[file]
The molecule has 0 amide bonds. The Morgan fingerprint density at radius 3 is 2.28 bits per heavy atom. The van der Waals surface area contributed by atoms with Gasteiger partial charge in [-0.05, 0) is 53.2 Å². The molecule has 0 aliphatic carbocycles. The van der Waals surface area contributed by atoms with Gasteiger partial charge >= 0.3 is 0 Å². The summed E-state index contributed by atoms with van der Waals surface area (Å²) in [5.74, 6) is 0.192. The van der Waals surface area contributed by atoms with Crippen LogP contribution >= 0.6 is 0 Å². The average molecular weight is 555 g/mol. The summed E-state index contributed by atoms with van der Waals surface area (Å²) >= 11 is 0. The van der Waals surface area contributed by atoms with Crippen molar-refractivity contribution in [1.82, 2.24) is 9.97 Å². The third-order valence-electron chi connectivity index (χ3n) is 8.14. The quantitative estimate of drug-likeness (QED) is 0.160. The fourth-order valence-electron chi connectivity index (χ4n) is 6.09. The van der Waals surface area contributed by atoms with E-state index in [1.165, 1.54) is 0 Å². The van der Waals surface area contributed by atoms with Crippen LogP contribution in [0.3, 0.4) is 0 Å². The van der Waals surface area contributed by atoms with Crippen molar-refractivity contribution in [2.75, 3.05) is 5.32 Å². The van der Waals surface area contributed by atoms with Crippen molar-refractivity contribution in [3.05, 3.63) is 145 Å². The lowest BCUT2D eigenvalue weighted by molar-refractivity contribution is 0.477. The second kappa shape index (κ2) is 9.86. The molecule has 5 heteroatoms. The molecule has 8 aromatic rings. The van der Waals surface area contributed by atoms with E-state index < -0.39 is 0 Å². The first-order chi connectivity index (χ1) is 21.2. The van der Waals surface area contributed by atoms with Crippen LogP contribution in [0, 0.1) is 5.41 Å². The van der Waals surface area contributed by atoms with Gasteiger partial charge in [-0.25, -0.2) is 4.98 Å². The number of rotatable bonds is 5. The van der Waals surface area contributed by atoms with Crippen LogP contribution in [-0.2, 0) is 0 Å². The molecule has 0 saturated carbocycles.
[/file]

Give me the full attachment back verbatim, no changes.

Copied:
The molecule has 0 amide bonds. The Morgan fingerprint density at radius 3 is 2.28 bits per heavy atom. The van der Waals surface area contributed by atoms with Gasteiger partial charge in [-0.05, 0) is 53.2 Å². The molecule has 0 aliphatic carbocycles. The van der Waals surface area contributed by atoms with Gasteiger partial charge >= 0.3 is 0 Å². The summed E-state index contributed by atoms with van der Waals surface area (Å²) in [5.74, 6) is 0.192. The van der Waals surface area contributed by atoms with Crippen LogP contribution >= 0.6 is 0 Å². The average molecular weight is 555 g/mol. The summed E-state index contributed by atoms with van der Waals surface area (Å²) >= 11 is 0. The van der Waals surface area contributed by atoms with Crippen molar-refractivity contribution in [1.82, 2.24) is 9.97 Å². The third-order valence-electron chi connectivity index (χ3n) is 8.14. The quantitative estimate of drug-likeness (QED) is 0.160. The fourth-order valence-electron chi connectivity index (χ4n) is 6.09. The van der Waals surface area contributed by atoms with E-state index in [1.165, 1.54) is 0 Å². The van der Waals surface area contributed by atoms with Crippen LogP contribution in [0.3, 0.4) is 0 Å². The van der Waals surface area contributed by atoms with Crippen molar-refractivity contribution in [2.75, 3.05) is 5.32 Å². The van der Waals surface area contributed by atoms with Crippen molar-refractivity contribution in [3.05, 3.63) is 145 Å². The lowest BCUT2D eigenvalue weighted by molar-refractivity contribution is 0.477. The second kappa shape index (κ2) is 9.86. The molecule has 5 heteroatoms. The molecule has 8 aromatic rings. The van der Waals surface area contributed by atoms with E-state index < -0.39 is 0 Å². The first-order chi connectivity index (χ1) is 21.2. The van der Waals surface area contributed by atoms with Crippen LogP contribution in [0, 0.1) is 5.41 Å². The van der Waals surface area contributed by atoms with Gasteiger partial charge in [-0.25, -0.2) is 4.98 Å². The number of rotatable bonds is 5. The van der Waals surface area contributed by atoms with Crippen LogP contribution in [-0.2, 0) is 0 Å². The molecule has 0 saturated carbocycles.